Although there are many instances in which police and defense attorneys have an adversarial relationship in court, there are also times when they must work together.
Domestic Abuse cases are very often one of those times.
Abuse cases can be extremely complicated to sort out, and most police officers agree; domestic disturbances are their least favorite call to respond to. The atmosphere will be charged and highly emotional at best, and at worst, involve unspeakable violence and even death.
Neither party is usually interested in being reasonable when the police arrive, so just getting the facts straight can be a real challenge. As the first responders in those situations, the police report and testimony is vital to an attorney. It is critical that they can work together in a situation where children may be at risk as well.
Tragically, the vast majority of Domestic Violence is perpetrated on women. Battered women shelters have become a norm in our society. Most of these women live in fear for their lives, and even the lives of their children. But violence is only part of the problem.
Many abusers know the law– well. Remember the character played by Robert DeNiro in the film, “Cape Fear”. He stalked and taunted the family in ways that stayed within the letter of the law, leaving police unable to arrest him. He even went as far as provoking his victim into responding in such a way that HE appeared to be the victim!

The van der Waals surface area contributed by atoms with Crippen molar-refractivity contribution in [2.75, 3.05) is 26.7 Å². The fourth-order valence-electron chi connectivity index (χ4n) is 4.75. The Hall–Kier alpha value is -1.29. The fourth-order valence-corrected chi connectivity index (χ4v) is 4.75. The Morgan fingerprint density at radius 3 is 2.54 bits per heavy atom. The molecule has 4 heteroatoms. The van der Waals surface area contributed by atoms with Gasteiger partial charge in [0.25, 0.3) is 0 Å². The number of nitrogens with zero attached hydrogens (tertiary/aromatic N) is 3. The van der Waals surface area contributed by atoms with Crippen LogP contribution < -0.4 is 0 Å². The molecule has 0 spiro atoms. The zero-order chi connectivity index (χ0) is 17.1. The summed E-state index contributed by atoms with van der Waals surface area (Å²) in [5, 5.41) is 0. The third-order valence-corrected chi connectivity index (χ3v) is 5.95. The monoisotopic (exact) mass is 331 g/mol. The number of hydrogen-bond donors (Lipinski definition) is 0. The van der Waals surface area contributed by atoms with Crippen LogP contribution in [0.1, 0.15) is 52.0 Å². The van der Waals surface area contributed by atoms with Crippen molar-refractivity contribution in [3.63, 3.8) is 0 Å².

Unfortunately, this is not a scenario limited to the imagination of a Hollywood writer. It is a situation which is all to real to many abused women.
Consider the story of “Peg”.
Caught up in an increasingly abusive relationship, “Peg” eventually fought back, injuring her tormentor, who promptly called police and had her arrested! He then had a “Protection From Abuse” (PFA) filed against her. A PFA is meant to protect the victim from their abuser by making it a crime for them to have any contact with them or to be near them within a certain distance in public.
Her abuser would then stalk her by purposely going places he knew she was and provoking her, thereby making it seem as if she had violated the PFA. This situation went on for a while, eventually landing “Peg” in jail for 13 days. Fortunately for her, by this point, the police were aware of what was going on and worked with the prosecution to correct the situation. Had “Peg” been working with an attorney, chances are it would have never gotten that far.
An attorney fighting on her behalf would work with police and the District Attorney’s office to arrive at a just solution, eliminating what can often be a limited, arbitrary legal interpretation of an otherwise obviously unjust scenario.
Next time, we’ll talk to a police officer about Domestic Abuse.